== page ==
Polyvagal Theory

Our “primitive” gut neurology plays an active role in our experience. “Gut Feelings”, which we usually experience more quickly than our conscious thoughts, are a good example of how our guts are aware of and respond to our situation and surroundings. It is much more accurate to describe this primitive neurology as primary, with all evolutionarily more complex neurological layers as extensions of these fundamental cognitive processes. This concept turns the established “top down” view of cognitive processes intrinsic to traditional psychotherapy on its head (excuse the pun). However, the ramifications of understanding the influence of these primary cognitive processes on conscious awareness are vast, and change how we view anxiety, depression and a host of other dysregulated cognitive processes.

This gut neurology is sometimes labeled the “Gut Brain”, and is formally described as the “Enteric Nervous System”(ENS). You can read about the anatomy and physiology of the Enteric Nervous System here:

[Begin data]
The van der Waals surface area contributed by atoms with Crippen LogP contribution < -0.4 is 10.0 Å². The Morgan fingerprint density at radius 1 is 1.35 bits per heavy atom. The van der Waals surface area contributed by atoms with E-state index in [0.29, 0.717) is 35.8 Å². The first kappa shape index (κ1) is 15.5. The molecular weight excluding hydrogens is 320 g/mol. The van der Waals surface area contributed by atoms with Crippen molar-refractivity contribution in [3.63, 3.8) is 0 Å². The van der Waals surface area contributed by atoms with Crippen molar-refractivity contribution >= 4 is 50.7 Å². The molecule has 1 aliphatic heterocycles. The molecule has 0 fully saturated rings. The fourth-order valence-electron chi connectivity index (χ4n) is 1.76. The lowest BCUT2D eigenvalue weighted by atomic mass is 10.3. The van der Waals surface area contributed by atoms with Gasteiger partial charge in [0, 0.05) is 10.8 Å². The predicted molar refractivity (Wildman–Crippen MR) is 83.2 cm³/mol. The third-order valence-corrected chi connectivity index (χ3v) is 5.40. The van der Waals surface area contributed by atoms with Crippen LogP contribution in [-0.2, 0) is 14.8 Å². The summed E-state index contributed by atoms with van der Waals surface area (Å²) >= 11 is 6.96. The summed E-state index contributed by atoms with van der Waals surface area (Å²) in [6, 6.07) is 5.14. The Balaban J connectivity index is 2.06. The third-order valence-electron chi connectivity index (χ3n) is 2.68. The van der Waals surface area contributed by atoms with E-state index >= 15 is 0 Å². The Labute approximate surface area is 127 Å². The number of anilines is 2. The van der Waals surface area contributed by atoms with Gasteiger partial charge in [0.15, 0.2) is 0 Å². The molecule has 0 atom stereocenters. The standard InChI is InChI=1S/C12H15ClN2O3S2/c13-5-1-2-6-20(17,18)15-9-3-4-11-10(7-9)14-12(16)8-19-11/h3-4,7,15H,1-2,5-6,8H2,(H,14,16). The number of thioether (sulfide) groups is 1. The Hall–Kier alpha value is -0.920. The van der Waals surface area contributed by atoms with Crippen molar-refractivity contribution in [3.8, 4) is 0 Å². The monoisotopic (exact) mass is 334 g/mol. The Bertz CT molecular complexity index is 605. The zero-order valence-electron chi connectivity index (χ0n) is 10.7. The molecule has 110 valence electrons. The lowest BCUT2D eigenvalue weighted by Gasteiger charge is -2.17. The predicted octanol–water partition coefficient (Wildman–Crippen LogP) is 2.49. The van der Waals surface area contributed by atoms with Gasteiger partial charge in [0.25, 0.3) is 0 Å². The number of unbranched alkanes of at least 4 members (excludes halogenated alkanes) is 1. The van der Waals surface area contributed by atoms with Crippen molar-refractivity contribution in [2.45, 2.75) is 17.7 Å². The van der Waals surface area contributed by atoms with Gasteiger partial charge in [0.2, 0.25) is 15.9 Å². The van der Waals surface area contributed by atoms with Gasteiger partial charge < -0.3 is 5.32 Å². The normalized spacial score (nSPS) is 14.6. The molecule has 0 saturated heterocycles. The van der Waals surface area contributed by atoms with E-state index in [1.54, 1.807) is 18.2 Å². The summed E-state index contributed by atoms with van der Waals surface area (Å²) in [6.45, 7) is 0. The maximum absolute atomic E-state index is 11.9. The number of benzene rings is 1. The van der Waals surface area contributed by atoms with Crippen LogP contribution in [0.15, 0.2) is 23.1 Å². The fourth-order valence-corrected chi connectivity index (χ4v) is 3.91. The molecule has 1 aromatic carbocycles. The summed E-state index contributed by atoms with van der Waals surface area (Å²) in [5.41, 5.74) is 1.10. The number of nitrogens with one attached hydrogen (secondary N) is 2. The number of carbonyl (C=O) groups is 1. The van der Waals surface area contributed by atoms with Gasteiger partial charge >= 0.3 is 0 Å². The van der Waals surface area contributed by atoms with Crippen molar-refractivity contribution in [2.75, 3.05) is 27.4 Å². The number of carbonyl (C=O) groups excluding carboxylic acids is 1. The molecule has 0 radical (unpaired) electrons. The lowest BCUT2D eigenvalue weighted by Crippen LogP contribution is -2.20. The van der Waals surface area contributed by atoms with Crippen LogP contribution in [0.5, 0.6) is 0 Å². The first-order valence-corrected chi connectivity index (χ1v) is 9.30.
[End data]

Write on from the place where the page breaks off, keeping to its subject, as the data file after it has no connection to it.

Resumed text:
515O6sIR3PL._SX329_BO1,204,203,200_The role of the ENS in self regulation has been well known to all types of Somatic Therapists for millennium. However, it is just within the last 10 years or so that a scientific model to support the clinical experience of Somatic Therapists has emerged. The primary proponent of this model is Dr. Steven Porges. His book: “The Polyvagal Theory” comprehensively covers this subject in sufficient detail to establish this concept as a valid scientific theory, which is being widely adopted by both clinicians and researchers.


Short video on the dynamics of social engagement which encapsulates the premiss of the Polyvagal Theory:

An overview of the theory can be seen in this 45 minute clinical conference presentation by Dr. Porges:

The Polyvagal Theory establishes a theoretical basis for the link between Gut Microbiome health and cognition, a vigorous area of current research. More on the Gut Microbiome here:


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